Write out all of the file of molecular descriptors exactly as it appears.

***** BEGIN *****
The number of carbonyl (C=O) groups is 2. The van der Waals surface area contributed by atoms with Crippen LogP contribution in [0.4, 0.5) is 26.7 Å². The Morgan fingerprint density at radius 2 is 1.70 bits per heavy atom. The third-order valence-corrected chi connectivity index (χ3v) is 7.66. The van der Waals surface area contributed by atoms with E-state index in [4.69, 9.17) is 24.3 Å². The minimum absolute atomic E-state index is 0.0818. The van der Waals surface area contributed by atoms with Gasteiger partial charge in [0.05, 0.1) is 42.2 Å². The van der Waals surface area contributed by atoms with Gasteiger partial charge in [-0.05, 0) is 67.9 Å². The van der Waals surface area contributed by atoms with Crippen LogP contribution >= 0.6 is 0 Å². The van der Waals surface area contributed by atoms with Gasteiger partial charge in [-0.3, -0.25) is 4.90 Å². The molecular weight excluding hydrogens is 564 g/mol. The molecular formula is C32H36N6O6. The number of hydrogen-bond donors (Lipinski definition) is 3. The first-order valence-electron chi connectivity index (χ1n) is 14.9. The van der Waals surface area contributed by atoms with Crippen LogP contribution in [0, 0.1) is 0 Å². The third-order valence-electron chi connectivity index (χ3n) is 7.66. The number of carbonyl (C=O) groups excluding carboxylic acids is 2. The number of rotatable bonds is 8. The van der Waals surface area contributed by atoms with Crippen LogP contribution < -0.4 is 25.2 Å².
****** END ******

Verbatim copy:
The number of carbonyl (C=O) groups is 2. The van der Waals surface area contributed by atoms with Crippen LogP contribution in [0.4, 0.5) is 26.7 Å². The Morgan fingerprint density at radius 2 is 1.70 bits per heavy atom. The third-order valence-corrected chi connectivity index (χ3v) is 7.66. The van der Waals surface area contributed by atoms with E-state index in [4.69, 9.17) is 24.3 Å². The minimum absolute atomic E-state index is 0.0818. The van der Waals surface area contributed by atoms with Gasteiger partial charge in [0.05, 0.1) is 42.2 Å². The van der Waals surface area contributed by atoms with Gasteiger partial charge in [-0.05, 0) is 67.9 Å². The van der Waals surface area contributed by atoms with Crippen LogP contribution >= 0.6 is 0 Å². The van der Waals surface area contributed by atoms with Gasteiger partial charge in [-0.3, -0.25) is 4.90 Å². The molecular weight excluding hydrogens is 564 g/mol. The molecular formula is C32H36N6O6. The number of hydrogen-bond donors (Lipinski definition) is 3. The first-order valence-electron chi connectivity index (χ1n) is 14.9. The van der Waals surface area contributed by atoms with Crippen LogP contribution in [0, 0.1) is 0 Å². The third-order valence-electron chi connectivity index (χ3n) is 7.66. The number of carbonyl (C=O) groups excluding carboxylic acids is 2. The number of rotatable bonds is 8. The van der Waals surface area contributed by atoms with Crippen LogP contribution < -0.4 is 25.2 Å².